The virtual workplace: What’s ‘the office’ these days?

As technology continues to challenge the traditional paradigm of employees and “the office,” many businesses and individuals find calculating taxes for work done outside company office space to be confusing. According to statistics from the U.S. Census Bureau’s American Community Survey, there are now an estimated 3.2 million full-time employees who telecommute for at least half the workweek, up 79 percent since 2005.


Minnesota’s residency laws throw ‘snowbirds’ for a loop

What do going to church or participating in sailing races have in common? They can affect your ‘snowbird’ tax status. (submitted photo)

Determining residency for tax purposes often proves challenging for Minnesota’s population of “snowbirds” -- retired individuals who head south each winter.
Last year, Gov. Mark Dayton made a well-publicized attempt to enact a “snowbird tax,” expanding the number of people required to pay Minnesota income taxes.


New gift tax sparks questions for taxpayers

As part of a campaign to educate taxpayers on confusing, challenging and emerging tax issues, the Minnesota Society of Certified Public Accountants offers important reminders related to Minnesota’s new state gift tax.
The new tax, effective July 1, 2013, and included in 2013 tax filings, collects 10 percent of a taxpayer’s cumulative lifetime gifting exceeding $1 million. Minnesota is only the second state in the country to enact a state gift tax.


Just married? Expecting a baby?

Social Security can help smooth the paperwork
The Social Security program treats all workers - men and women - exactly the same in terms of the benefits they can receive.
But women may want to familiarize themselves with what the program means to them in their particular circumstances. Understanding the benefits may mean the difference between living more comfortably vs. just getting by in retirement.


Tackling taxes if you’re self-employed

Tax time is tough, there’s no question about it, but it’s even more challenging when you’re self-employed and trying to deal with the sometimes confusing rules and recordkeeping that can go hand in hand with running your own show. The Minnesota Society of CPAs (MNCPA) answers some of the most frequent questions about taxes and self-employment and offers tips that can help you lower your tax bill.


What you should know about taxes and Social Security benefits

Will your tax bill this year include taxes on your Social Security benefits? About 55 million people receive monthly Social Security payments and some of them pay taxes on up to 85 percent of those benefits, depending on their financial situation. Will you have to ante up to Uncle Sam when you begin to collect Social Security? If you’re not certain - or if you’re currently being taxed on your benefits - the Minnesota Society of CPAs (MNCPA) offers advice on ways to minimize your outlay.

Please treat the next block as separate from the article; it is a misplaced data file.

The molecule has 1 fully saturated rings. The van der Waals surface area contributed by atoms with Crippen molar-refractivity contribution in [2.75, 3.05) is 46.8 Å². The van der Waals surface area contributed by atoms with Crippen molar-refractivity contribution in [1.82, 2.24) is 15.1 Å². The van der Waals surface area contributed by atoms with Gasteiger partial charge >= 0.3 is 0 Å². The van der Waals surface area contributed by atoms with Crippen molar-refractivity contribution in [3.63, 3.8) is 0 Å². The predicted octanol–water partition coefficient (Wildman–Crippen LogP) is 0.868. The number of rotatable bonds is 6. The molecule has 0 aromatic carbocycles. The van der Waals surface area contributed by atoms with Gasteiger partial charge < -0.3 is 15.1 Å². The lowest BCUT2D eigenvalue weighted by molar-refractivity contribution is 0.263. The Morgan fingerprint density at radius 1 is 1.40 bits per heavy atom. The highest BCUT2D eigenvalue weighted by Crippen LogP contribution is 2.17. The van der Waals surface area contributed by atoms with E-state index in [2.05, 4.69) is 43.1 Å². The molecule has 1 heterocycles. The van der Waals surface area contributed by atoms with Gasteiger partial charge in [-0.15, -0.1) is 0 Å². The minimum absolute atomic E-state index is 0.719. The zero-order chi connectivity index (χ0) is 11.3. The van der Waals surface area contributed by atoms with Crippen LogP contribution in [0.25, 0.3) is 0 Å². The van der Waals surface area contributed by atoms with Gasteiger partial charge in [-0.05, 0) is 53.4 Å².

Five steps to achieving your financial goals

What do you want to do now, or next year, or five or 10 years down the road? This is the time of year when people step back and consider where they stand and how close they are to achieving long-held goals. No matter what your objectives, there’s no doubt that a sound financial plan will put you in a better position to achieve them, according to the Minnesota Society of CPAs.


Your tax return: What could go wrong?

Every year taxpayers make mistakes on their tax returns that range from silly to serious. What kinds of errors should you keep in mind as you get ready to file this year’s return? The Minnesota Society of CPAs highlights three common missteps to avoid.


2013 tax changes that may surprise taxpayers

With significant changes made to the federal and Minnesota tax rules in 2013, the Minnesota Society of Certified Public Accountants would like to remind taxpayers of the importance of tax planning and understanding how the new rules affect their respective tax situations.


Discuss practical tax decisions with your college student

Now is the time for parents and college students to decide who claims whom on their 2013 federal and state tax returns. Surprisingly, it’s not just limited to minor children.


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